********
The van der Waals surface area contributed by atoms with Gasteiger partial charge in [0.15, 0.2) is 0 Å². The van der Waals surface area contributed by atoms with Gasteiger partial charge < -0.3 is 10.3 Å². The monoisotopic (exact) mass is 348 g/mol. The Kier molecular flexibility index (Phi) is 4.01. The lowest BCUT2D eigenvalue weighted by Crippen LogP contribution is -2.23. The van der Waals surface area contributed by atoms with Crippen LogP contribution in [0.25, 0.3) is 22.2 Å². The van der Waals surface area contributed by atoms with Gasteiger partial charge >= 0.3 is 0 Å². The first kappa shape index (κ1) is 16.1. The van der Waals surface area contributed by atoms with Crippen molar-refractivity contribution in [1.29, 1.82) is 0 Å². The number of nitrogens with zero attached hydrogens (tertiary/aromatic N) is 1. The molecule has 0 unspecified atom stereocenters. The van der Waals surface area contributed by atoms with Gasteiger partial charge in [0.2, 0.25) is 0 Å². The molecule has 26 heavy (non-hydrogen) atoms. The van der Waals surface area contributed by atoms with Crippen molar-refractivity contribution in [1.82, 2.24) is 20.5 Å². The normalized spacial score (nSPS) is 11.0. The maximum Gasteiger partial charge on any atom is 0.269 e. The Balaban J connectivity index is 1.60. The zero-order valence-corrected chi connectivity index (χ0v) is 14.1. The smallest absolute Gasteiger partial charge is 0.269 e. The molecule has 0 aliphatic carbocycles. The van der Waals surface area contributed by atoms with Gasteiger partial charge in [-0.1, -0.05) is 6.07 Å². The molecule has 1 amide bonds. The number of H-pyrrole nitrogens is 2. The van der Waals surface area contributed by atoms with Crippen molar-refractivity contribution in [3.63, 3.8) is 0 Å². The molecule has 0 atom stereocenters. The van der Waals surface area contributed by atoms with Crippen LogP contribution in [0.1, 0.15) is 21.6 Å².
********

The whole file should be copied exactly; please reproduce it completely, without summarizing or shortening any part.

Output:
The van der Waals surface area contributed by atoms with Gasteiger partial charge in [0.15, 0.2) is 0 Å². The van der Waals surface area contributed by atoms with Gasteiger partial charge < -0.3 is 10.3 Å². The monoisotopic (exact) mass is 348 g/mol. The Kier molecular flexibility index (Phi) is 4.01. The lowest BCUT2D eigenvalue weighted by Crippen LogP contribution is -2.23. The van der Waals surface area contributed by atoms with Crippen LogP contribution in [0.25, 0.3) is 22.2 Å². The van der Waals surface area contributed by atoms with Gasteiger partial charge >= 0.3 is 0 Å². The first kappa shape index (κ1) is 16.1. The van der Waals surface area contributed by atoms with Crippen molar-refractivity contribution in [1.29, 1.82) is 0 Å². The number of nitrogens with zero attached hydrogens (tertiary/aromatic N) is 1. The molecule has 0 unspecified atom stereocenters. The van der Waals surface area contributed by atoms with Gasteiger partial charge in [0.2, 0.25) is 0 Å². The molecule has 26 heavy (non-hydrogen) atoms. The van der Waals surface area contributed by atoms with Crippen molar-refractivity contribution in [1.82, 2.24) is 20.5 Å². The normalized spacial score (nSPS) is 11.0. The maximum Gasteiger partial charge on any atom is 0.269 e. The Balaban J connectivity index is 1.60. The zero-order valence-corrected chi connectivity index (χ0v) is 14.1. The smallest absolute Gasteiger partial charge is 0.269 e. The molecule has 0 aliphatic carbocycles. The van der Waals surface area contributed by atoms with Gasteiger partial charge in [-0.1, -0.05) is 6.07 Å². The molecule has 1 amide bonds. The number of H-pyrrole nitrogens is 2. The van der Waals surface area contributed by atoms with Crippen molar-refractivity contribution in [3.63, 3.8) is 0 Å². The molecule has 0 atom stereocenters. The van der Waals surface area contributed by atoms with Crippen LogP contribution in [0.1, 0.15) is 21.6 Å².